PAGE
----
Because they were often asked to advertise soon after receiving negative reviews, many of these business owners believe Yelp employees use such reviews as sales leads. Several, including John, even suspect Yelp employees of writing them. Indeed, Yelp does pay some employees to write reviews of businesses that are solicited for advertising. And in at least one documented instance, a business owner who refused to advertise subsequently received a negative review from a Yelp employee.
The article includes comments from a former contract employee that supports these allegations.
I have heard lots of similar reports from Portland restaurant owners, but the article points out that, even if Yelp is doing these things, it isn’t illegal per se, but they are absolutely unethical.
The one thing that I don’t understand, is if all of these businesses have supposedly been coerced by Yelp, how come no one seems to have ever recorded on of these calls? If I owned a restaurant, I’d make damn sure I got them on “tape”.
While I’m on the subject of Yelp, here is something that might get the attention of those posting fake reviews. From the NY Times,
New York regulators will announce on Monday the most comprehensive crackdown to date on deceptive reviews on the Internet. Agreements have been reached with 19 companies to cease their misleading practices and pay a total of $350,000 in penalties.
The yearlong investigation encompassed companies that create fake reviews as well as the clients that buy them. Among those signing the agreements are a charter bus operator, a teeth-whitening service, a laser hair-removal chain and an adult entertainment club. Also signing are several reputation-enhancement firms that place fraudulent reviews on sites like Google, Yelp, Citysearch and Yahoo.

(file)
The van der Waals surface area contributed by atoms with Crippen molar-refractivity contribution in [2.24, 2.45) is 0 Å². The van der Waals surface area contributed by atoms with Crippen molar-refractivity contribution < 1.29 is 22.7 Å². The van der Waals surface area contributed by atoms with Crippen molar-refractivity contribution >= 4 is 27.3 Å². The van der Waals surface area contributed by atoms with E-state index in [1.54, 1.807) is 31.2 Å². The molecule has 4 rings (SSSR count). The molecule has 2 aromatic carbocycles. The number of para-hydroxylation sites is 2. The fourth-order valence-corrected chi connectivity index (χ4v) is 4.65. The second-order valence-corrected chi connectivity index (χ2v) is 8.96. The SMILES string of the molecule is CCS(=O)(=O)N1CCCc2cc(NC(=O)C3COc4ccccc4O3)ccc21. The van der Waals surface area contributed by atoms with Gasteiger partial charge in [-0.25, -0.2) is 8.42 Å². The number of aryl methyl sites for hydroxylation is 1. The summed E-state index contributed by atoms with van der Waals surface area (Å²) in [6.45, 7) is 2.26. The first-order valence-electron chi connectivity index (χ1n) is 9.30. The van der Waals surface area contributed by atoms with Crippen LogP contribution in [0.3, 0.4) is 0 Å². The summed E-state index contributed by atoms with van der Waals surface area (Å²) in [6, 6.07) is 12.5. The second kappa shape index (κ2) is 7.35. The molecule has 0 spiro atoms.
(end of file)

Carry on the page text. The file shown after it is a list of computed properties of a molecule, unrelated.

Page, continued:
Despite lines like “Fake reviews undermine the credibility of the Internet”, this is a pretty interesting article. In one case, the owner of bus line US Coachways agreed to pay $75,000 in fines because the owner not only hired freelance writers, but mandated that employees write favorable reviews on Yelp.
Kevin Gibson, the founder of Castagna restaurant, and chef at Evoe – voted 3rd best lunch in Portland in the 2013 survey, is opening another restaurant. Portland Monthly says that Gibson will be moving into the old June space on East Burnside:
Dishes will run between appetizer and entrée size, but Gibson insists, “not small plates.” The restaurant will open for late lunch, serving small, wine-friendly bites, and transition to a larger, more structured menu as the evening progresses. Cocktails will be classic and uncomplicated at the fully stocked, 12-seat bar, while the wine list will lean towards crisp European whites. Gibson will be aided in the dining room by Kurt Heilemann, the former general manager and wine man for Paley’s Place and Clarklewis.
Um, Ok. Will medium plates be the next big thing?
OregonLive.com was first to report that Perry’s on Fremont has closed. The restaurant was a neighborhood institution, known for being family friendly, and for its over-the-top desserts.